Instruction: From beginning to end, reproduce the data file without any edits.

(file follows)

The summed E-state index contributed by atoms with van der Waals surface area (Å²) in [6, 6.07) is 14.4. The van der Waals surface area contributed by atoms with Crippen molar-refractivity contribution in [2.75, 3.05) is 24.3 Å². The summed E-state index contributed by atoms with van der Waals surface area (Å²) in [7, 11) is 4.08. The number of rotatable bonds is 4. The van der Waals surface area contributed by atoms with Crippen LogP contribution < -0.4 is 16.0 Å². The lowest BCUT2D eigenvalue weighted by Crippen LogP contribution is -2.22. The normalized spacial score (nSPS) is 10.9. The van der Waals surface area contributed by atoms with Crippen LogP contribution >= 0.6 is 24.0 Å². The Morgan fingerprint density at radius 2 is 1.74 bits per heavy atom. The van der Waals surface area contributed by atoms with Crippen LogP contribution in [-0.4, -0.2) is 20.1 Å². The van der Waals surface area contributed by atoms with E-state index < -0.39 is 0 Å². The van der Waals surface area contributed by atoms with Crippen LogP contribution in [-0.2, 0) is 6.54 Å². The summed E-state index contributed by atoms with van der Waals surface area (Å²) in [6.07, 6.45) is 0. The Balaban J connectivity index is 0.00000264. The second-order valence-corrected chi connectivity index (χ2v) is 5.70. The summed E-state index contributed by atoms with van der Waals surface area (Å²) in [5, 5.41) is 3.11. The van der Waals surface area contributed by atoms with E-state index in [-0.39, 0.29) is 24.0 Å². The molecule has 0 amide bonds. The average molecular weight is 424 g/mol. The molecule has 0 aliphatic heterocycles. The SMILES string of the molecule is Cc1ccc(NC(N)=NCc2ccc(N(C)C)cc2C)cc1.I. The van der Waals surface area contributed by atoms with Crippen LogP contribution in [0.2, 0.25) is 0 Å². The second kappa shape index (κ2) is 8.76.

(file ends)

The summed E-state index contributed by atoms with van der Waals surface area (Å²) in [6, 6.07) is 14.4. The van der Waals surface area contributed by atoms with Crippen molar-refractivity contribution in [2.75, 3.05) is 24.3 Å². The summed E-state index contributed by atoms with van der Waals surface area (Å²) in [7, 11) is 4.08. The number of rotatable bonds is 4. The van der Waals surface area contributed by atoms with Crippen LogP contribution < -0.4 is 16.0 Å². The lowest BCUT2D eigenvalue weighted by Crippen LogP contribution is -2.22. The normalized spacial score (nSPS) is 10.9. The van der Waals surface area contributed by atoms with Crippen LogP contribution >= 0.6 is 24.0 Å². The Morgan fingerprint density at radius 2 is 1.74 bits per heavy atom. The van der Waals surface area contributed by atoms with Crippen LogP contribution in [-0.4, -0.2) is 20.1 Å². The van der Waals surface area contributed by atoms with E-state index < -0.39 is 0 Å². The van der Waals surface area contributed by atoms with Crippen LogP contribution in [-0.2, 0) is 6.54 Å². The summed E-state index contributed by atoms with van der Waals surface area (Å²) in [6.07, 6.45) is 0. The Balaban J connectivity index is 0.00000264. The second-order valence-corrected chi connectivity index (χ2v) is 5.70. The summed E-state index contributed by atoms with van der Waals surface area (Å²) in [5, 5.41) is 3.11. The van der Waals surface area contributed by atoms with E-state index in [-0.39, 0.29) is 24.0 Å². The molecule has 0 amide bonds. The average molecular weight is 424 g/mol. The molecule has 0 aliphatic heterocycles. The SMILES string of the molecule is Cc1ccc(NC(N)=NCc2ccc(N(C)C)cc2C)cc1.I. The van der Waals surface area contributed by atoms with Crippen LogP contribution in [0.2, 0.25) is 0 Å². The second kappa shape index (κ2) is 8.76.